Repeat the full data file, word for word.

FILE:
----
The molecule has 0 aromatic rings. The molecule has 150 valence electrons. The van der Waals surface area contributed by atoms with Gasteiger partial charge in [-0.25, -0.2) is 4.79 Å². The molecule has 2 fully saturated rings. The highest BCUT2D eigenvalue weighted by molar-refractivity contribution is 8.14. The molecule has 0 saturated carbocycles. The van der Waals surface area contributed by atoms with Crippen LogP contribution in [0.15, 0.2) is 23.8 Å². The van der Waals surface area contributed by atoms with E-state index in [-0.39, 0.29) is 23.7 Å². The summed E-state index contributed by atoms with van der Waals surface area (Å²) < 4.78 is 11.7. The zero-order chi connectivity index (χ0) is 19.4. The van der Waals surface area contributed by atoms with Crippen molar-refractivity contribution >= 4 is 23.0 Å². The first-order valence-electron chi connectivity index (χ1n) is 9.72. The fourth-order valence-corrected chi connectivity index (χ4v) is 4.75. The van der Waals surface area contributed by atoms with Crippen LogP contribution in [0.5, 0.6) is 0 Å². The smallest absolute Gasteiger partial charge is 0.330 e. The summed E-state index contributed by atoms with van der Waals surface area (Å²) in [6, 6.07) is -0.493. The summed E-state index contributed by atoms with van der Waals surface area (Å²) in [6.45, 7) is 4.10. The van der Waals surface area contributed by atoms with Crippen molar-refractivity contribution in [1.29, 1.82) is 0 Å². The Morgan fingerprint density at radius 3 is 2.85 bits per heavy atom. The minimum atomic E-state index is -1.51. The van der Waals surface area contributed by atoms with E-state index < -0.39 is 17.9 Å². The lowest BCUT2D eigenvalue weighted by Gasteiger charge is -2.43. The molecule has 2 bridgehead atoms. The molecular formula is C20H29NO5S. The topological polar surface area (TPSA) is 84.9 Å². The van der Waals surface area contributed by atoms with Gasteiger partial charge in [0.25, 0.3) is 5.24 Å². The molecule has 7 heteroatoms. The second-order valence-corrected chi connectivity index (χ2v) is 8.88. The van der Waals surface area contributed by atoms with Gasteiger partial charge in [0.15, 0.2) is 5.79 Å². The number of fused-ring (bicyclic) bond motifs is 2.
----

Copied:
The molecule has 0 aromatic rings. The molecule has 150 valence electrons. The van der Waals surface area contributed by atoms with Gasteiger partial charge in [-0.25, -0.2) is 4.79 Å². The molecule has 2 fully saturated rings. The highest BCUT2D eigenvalue weighted by molar-refractivity contribution is 8.14. The molecule has 0 saturated carbocycles. The van der Waals surface area contributed by atoms with Crippen LogP contribution in [0.15, 0.2) is 23.8 Å². The van der Waals surface area contributed by atoms with E-state index in [-0.39, 0.29) is 23.7 Å². The summed E-state index contributed by atoms with van der Waals surface area (Å²) < 4.78 is 11.7. The zero-order chi connectivity index (χ0) is 19.4. The van der Waals surface area contributed by atoms with Crippen molar-refractivity contribution >= 4 is 23.0 Å². The first-order valence-electron chi connectivity index (χ1n) is 9.72. The fourth-order valence-corrected chi connectivity index (χ4v) is 4.75. The van der Waals surface area contributed by atoms with Crippen LogP contribution in [0.5, 0.6) is 0 Å². The smallest absolute Gasteiger partial charge is 0.330 e. The summed E-state index contributed by atoms with van der Waals surface area (Å²) in [6, 6.07) is -0.493. The summed E-state index contributed by atoms with van der Waals surface area (Å²) in [6.45, 7) is 4.10. The van der Waals surface area contributed by atoms with Crippen molar-refractivity contribution in [1.29, 1.82) is 0 Å². The Morgan fingerprint density at radius 3 is 2.85 bits per heavy atom. The minimum atomic E-state index is -1.51. The van der Waals surface area contributed by atoms with E-state index < -0.39 is 17.9 Å². The lowest BCUT2D eigenvalue weighted by Gasteiger charge is -2.43. The molecule has 2 bridgehead atoms. The molecular formula is C20H29NO5S. The topological polar surface area (TPSA) is 84.9 Å². The van der Waals surface area contributed by atoms with Gasteiger partial charge in [0.25, 0.3) is 5.24 Å². The molecule has 7 heteroatoms. The second-order valence-corrected chi connectivity index (χ2v) is 8.88. The van der Waals surface area contributed by atoms with Gasteiger partial charge in [0.15, 0.2) is 5.79 Å². The number of fused-ring (bicyclic) bond motifs is 2.